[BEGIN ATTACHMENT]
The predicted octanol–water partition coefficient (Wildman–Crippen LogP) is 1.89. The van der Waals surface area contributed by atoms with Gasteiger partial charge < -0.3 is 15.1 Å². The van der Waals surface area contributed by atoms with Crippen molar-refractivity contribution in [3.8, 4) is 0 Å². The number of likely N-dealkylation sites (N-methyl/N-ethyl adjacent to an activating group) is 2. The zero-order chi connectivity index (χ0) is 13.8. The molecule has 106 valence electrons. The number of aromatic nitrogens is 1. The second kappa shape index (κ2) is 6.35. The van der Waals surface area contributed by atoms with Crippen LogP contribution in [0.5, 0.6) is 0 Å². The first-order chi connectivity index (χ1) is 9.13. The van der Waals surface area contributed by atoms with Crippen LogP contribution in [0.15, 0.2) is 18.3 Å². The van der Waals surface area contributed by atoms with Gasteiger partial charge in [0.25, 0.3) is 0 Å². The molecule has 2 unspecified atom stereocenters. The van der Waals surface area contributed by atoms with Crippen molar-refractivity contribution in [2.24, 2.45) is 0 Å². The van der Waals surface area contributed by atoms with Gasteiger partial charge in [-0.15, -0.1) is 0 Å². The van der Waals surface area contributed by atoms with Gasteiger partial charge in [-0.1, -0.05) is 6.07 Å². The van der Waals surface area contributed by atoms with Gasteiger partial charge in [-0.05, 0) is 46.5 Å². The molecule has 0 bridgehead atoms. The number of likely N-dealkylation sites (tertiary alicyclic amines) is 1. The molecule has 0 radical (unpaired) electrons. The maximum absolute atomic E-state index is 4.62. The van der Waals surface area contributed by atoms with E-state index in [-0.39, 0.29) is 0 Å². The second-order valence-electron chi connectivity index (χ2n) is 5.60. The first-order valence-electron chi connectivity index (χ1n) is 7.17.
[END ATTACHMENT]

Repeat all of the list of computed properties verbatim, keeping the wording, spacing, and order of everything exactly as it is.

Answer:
The predicted octanol–water partition coefficient (Wildman–Crippen LogP) is 1.89. The van der Waals surface area contributed by atoms with Gasteiger partial charge < -0.3 is 15.1 Å². The van der Waals surface area contributed by atoms with Crippen molar-refractivity contribution in [3.8, 4) is 0 Å². The number of likely N-dealkylation sites (N-methyl/N-ethyl adjacent to an activating group) is 2. The zero-order chi connectivity index (χ0) is 13.8. The molecule has 106 valence electrons. The number of aromatic nitrogens is 1. The second kappa shape index (κ2) is 6.35. The van der Waals surface area contributed by atoms with Crippen LogP contribution in [0.5, 0.6) is 0 Å². The first-order chi connectivity index (χ1) is 9.13. The van der Waals surface area contributed by atoms with Crippen LogP contribution in [0.15, 0.2) is 18.3 Å². The van der Waals surface area contributed by atoms with Gasteiger partial charge in [0.25, 0.3) is 0 Å². The molecule has 2 unspecified atom stereocenters. The van der Waals surface area contributed by atoms with Crippen molar-refractivity contribution in [2.24, 2.45) is 0 Å². The van der Waals surface area contributed by atoms with Gasteiger partial charge in [-0.15, -0.1) is 0 Å². The van der Waals surface area contributed by atoms with Gasteiger partial charge in [-0.1, -0.05) is 6.07 Å². The van der Waals surface area contributed by atoms with Gasteiger partial charge in [-0.05, 0) is 46.5 Å². The molecule has 0 bridgehead atoms. The number of likely N-dealkylation sites (tertiary alicyclic amines) is 1. The molecule has 0 radical (unpaired) electrons. The maximum absolute atomic E-state index is 4.62. The van der Waals surface area contributed by atoms with E-state index in [-0.39, 0.29) is 0 Å². The second-order valence-electron chi connectivity index (χ2n) is 5.60. The first-order valence-electron chi connectivity index (χ1n) is 7.17.